The Little Prince once said,
“Grown-ups never understand anything by themselves, and it is tiresome for children to be always and forever explaining things to them.”
In his case he was referring to a series of drawings he had done of a boa constrictor digesting an elephant whole, but it took me delving back into Legos recently to fully understand that I am the rule and not the exception to his blanket statement.
Gizmodo.com is reporting that retailers will begin taking pre-orders for the forthcoming Lego Mindstorms NXT robot development kit starting April 1st. The system, priced at $249, will not ship until late summer and will be available at Amazon, Target, Fry’s and Wal-Mart. This follows the news from earlier this month that Lego had chosen 100 volunteers from a field of over 9500 applicants to take part in the NXT beta program.
A little over a week ago at the DEMO 2006 conference Ugobe announced their first designer life form, Pleo, a robot modeled after a one week old Camarasaurus. Pleo is the first offering from the new California-based robotics company co-founded by Furby designer Caleb Chung. In the weeks prior to the announcement, several tech blogs had begun ruminating about Ugobe and whether they could live up to the declaration on their homepage that their technology would transform “inanimate objects into lifelike creatures exhibiting stunning, organic movement and dynamic behaviors.”
When Sony announced recently that they would be terminating their well-known robot dog Aibo, robot enthusiasts began looking desperately for another company and product to fill the void. Last week, Ugobe, the California-based robotics company co-founded by Furby designer Caleb Chung, caught the attention of many tech blogs, including Robot Gossip, who wondered if they would be able to live up to the promise published on their homepage to “develop and market revolutionary robotic technology that transforms inanimate objects into lifelike creatures exhibiting stunning, organic movement and behaviors.” Ugobe stepped up to the plate this morning at the DEMO 2006 conference currently under way in Phoenix, AZ and announced details about their first “Designer Life Form” robot, Pleo, modeled after a one-week old infant Camarasaurus.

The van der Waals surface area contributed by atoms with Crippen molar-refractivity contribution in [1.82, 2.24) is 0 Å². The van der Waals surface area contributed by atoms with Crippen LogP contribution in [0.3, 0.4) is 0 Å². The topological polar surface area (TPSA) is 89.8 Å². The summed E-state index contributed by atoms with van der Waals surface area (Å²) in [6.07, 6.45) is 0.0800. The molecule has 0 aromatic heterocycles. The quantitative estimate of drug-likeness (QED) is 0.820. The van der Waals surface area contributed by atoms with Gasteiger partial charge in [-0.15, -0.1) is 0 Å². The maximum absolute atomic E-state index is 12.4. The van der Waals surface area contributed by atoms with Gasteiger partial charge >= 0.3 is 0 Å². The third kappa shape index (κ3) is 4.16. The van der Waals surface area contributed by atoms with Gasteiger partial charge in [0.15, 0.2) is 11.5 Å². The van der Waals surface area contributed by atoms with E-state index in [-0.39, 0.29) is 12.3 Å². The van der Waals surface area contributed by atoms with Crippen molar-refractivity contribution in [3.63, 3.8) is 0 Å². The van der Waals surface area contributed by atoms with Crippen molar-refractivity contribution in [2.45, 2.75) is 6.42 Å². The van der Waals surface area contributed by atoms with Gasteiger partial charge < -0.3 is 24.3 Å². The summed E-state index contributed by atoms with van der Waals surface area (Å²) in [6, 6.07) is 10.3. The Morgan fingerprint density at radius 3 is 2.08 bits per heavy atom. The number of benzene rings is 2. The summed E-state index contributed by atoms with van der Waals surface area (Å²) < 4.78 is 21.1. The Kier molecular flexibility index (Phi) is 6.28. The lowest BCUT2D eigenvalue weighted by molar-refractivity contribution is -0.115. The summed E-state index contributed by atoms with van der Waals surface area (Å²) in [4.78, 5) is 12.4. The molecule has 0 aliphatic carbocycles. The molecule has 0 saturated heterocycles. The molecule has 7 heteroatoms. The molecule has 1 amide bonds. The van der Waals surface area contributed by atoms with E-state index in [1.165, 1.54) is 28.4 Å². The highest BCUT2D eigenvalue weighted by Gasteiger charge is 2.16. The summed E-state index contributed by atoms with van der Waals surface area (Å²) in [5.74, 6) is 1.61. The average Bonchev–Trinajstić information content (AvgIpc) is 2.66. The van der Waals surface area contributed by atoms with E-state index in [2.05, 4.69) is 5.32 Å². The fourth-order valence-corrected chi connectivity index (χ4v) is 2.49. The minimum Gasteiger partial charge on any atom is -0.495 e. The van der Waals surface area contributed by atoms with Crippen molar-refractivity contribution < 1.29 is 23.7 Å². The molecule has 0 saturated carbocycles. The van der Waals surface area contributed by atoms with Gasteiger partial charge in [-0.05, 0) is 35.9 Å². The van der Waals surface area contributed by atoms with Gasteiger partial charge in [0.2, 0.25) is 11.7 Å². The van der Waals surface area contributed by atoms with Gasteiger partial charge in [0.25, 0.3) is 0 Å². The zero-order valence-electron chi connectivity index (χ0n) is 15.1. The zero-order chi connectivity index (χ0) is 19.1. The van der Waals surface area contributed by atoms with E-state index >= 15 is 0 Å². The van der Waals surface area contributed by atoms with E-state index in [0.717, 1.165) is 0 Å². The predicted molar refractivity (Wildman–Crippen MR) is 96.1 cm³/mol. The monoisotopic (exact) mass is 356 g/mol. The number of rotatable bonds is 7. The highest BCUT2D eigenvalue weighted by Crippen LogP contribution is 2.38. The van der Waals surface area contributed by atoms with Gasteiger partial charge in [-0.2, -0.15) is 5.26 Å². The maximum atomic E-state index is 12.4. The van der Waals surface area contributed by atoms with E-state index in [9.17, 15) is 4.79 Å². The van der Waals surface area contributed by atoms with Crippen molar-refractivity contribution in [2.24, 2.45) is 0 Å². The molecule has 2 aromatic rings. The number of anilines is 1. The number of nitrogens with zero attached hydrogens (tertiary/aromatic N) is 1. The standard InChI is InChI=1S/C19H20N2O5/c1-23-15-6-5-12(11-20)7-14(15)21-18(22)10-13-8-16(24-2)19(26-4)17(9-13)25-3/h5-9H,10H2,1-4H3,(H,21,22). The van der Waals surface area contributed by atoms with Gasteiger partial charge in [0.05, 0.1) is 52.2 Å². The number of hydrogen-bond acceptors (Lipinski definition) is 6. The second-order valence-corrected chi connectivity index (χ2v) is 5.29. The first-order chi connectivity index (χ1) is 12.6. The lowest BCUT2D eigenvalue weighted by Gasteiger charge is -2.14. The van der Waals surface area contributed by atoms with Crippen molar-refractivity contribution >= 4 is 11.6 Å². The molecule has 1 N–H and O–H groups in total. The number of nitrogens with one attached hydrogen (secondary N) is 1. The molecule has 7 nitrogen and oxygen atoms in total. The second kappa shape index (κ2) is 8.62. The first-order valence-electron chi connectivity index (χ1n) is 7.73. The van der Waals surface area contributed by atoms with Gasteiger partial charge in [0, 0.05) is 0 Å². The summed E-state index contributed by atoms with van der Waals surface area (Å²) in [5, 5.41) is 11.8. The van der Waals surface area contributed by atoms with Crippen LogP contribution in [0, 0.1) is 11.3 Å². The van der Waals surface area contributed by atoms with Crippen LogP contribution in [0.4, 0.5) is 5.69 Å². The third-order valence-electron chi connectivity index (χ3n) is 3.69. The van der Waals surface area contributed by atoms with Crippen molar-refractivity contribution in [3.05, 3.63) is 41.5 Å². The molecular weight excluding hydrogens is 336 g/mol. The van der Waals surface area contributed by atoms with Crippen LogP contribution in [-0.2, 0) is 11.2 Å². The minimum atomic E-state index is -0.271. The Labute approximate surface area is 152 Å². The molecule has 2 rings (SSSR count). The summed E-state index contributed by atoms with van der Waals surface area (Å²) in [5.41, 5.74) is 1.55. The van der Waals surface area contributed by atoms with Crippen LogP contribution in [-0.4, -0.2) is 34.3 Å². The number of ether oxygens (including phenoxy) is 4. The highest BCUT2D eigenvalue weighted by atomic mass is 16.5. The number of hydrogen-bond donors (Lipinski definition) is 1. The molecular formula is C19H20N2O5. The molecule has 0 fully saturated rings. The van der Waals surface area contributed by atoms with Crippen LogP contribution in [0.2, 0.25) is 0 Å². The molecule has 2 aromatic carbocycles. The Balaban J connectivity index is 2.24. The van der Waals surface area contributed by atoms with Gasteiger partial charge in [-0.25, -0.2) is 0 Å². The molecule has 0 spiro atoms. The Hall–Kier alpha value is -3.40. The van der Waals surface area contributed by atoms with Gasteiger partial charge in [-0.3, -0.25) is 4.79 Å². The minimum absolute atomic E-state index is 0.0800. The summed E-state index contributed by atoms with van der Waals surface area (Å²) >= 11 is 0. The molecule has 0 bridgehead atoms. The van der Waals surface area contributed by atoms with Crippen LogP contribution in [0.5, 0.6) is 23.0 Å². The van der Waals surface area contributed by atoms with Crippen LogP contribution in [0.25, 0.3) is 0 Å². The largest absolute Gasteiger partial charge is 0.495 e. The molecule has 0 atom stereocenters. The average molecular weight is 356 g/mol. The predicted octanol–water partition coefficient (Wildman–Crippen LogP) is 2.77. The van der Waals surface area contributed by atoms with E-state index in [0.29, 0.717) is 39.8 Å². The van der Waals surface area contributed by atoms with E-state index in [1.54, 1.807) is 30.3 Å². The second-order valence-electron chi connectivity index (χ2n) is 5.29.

I’m a little bit late posting today so by now just about everybody else has already reported this, but in case you missed it (or in case NeuralDump is your sole source for news), You-Review.net has posted an interview with Mark Tilden, the controversial roboticist who’s responsible for the immensely popular line of WowWee robots including the Robosapien, the Robosapien V2, the Roboraptor, and the Robopet. The interview was conducted via Blackberry over the course of a week and covers Tilden’s thoughts on robot building and the role of microprocessors in simple robots, and offers some details about the new models announced at CES earlier this year.
WowWee announced three new robots at the Consumer Electronics Expo (CES) in Las Vegas last week, and the guys from both Gizmodo and Engadget were able to swing by their booth at the Sands Convention Center to get firsthand glimpses of the new bots, and to provide for us, the unfortunate non-attendees, some great pictures. The Robosapien RS2 Media, the Roboreptile, and the P-Bot will become available commercially over the next year and a half and will join the other immensely popular robots manufactured by WowWee including the Robosapien, the Robosapien V2, the Roboraptor, and the Robopet.
Gadget Madness is reporting today the first official sighting in the wild of the newest member of the Robosapien family, the Robosapien Junior by Playskool. Like it’s older siblings, the original Robosapien and the Mini Robosapien, Junior is one tough-looking robot. With “Bump-n-Giggle” technology (Hasbro’s term, not mine), it’s usefulness as a hacking platform is questionable at best, but I can’t think of a better (or cuter) way to introduce robots to the next generation of hackers, programmers, and scientists.